To Paint or Not to Paint: 5 Questions to Ask Yourself Before Painting (or Stripping) Wood

To Paint or Not to Paint: 5 Questions to Ask Yourself Before Painting (or Stripping) Wood

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Nancy Mitchell
Nov 12, 2014

To say that painting wood is a controversial topic here at Apartment Therapy might be a wee bit of an understatement. The mere mention of it is enough to send our normally placid commenters into a warlike state. But ultimately your renovation isn't about what folks on the internet think is right: it's about what you want and what's best for your home. If you're having trouble deciding between painted or stained woodwork, here are five important things to consider.

1. What is your home's style?
It's important to think about what your house wants and what will best suit its style. Stained woodwork was fairly common in Victorian and Craftsman interiors, for example, while in other periods painting prevailed. (Generally speaking, the older and grander your house is, the more likely it is that the woodwork was originally stained.) Do a little research and take a look at similar homes from the same time period to get an idea of what the woodwork in your house might have originally looked like.

2. What is your style?
With that said: your home is not a museum. If you're feeling a strong pull towards one pole or another, or you think painted or stained woodwork would be a better fit for your style, go for it.

3. What kind of light does the room get?
Lots of dark-stained woodwork can make a room with low lighting seem heavy and oppressive. If you're dealing with a space that is especially dark, painting the woodwork a glossy white can really give the space a boost. If the space is brighter, stained woodwork can make interesting architectural features really stand out.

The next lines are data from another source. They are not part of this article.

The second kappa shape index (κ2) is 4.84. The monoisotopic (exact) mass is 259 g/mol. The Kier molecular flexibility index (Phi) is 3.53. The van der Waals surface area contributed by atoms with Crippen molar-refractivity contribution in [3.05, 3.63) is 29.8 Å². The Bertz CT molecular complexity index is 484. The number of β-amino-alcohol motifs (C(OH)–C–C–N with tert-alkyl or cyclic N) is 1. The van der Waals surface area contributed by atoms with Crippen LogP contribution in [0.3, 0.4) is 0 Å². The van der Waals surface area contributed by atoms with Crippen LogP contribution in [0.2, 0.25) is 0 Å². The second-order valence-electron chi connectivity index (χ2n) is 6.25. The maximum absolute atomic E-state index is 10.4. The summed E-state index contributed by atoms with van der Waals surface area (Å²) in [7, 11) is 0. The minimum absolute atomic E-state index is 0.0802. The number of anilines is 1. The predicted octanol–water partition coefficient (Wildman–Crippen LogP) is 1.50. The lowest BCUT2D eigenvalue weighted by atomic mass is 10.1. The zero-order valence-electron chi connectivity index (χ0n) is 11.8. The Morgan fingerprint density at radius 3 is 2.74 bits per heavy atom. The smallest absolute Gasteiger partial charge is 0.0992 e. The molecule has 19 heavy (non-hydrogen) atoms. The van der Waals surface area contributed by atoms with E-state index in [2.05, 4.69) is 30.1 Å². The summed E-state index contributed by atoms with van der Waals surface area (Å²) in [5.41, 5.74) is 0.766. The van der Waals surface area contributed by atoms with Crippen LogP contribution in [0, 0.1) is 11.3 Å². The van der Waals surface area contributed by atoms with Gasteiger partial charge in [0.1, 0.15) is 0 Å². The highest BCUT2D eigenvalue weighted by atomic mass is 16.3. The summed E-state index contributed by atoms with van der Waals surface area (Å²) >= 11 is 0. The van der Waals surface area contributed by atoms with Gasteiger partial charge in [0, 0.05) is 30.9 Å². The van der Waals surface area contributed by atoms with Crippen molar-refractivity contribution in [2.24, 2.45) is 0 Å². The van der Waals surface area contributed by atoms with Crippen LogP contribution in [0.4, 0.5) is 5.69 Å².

4. What condition is the woodwork in?
If the woodwork in your home was originally painted, that probably means it's made of lower quality wood, and stripping it and staining may not give you the look you desire. Likewise, if your woodwork has suffered from 100 years of dings and pits, painting it might be the best choice, because you can fill in all the holes and paint over them. If you're thinking about stripping and staining woodwork that is currently painted, try first stripping a small, inconspicuous area to get an idea of what you're dealing with.

5. How much work is this all going to be?
You may love the look of stained wood — but are you prepared to spend the time (or the money) it will take to strip and re-stain all of the woodwork in your house? Conversely, you may love the look of painted wood, but re-painting all the woodwork in your house can constitute a serious project. Before you rush into a big change, take a moment and consider how big a commitment it might be.

For further reading: Old House Renovation: Paint or Stain? from Old House Web

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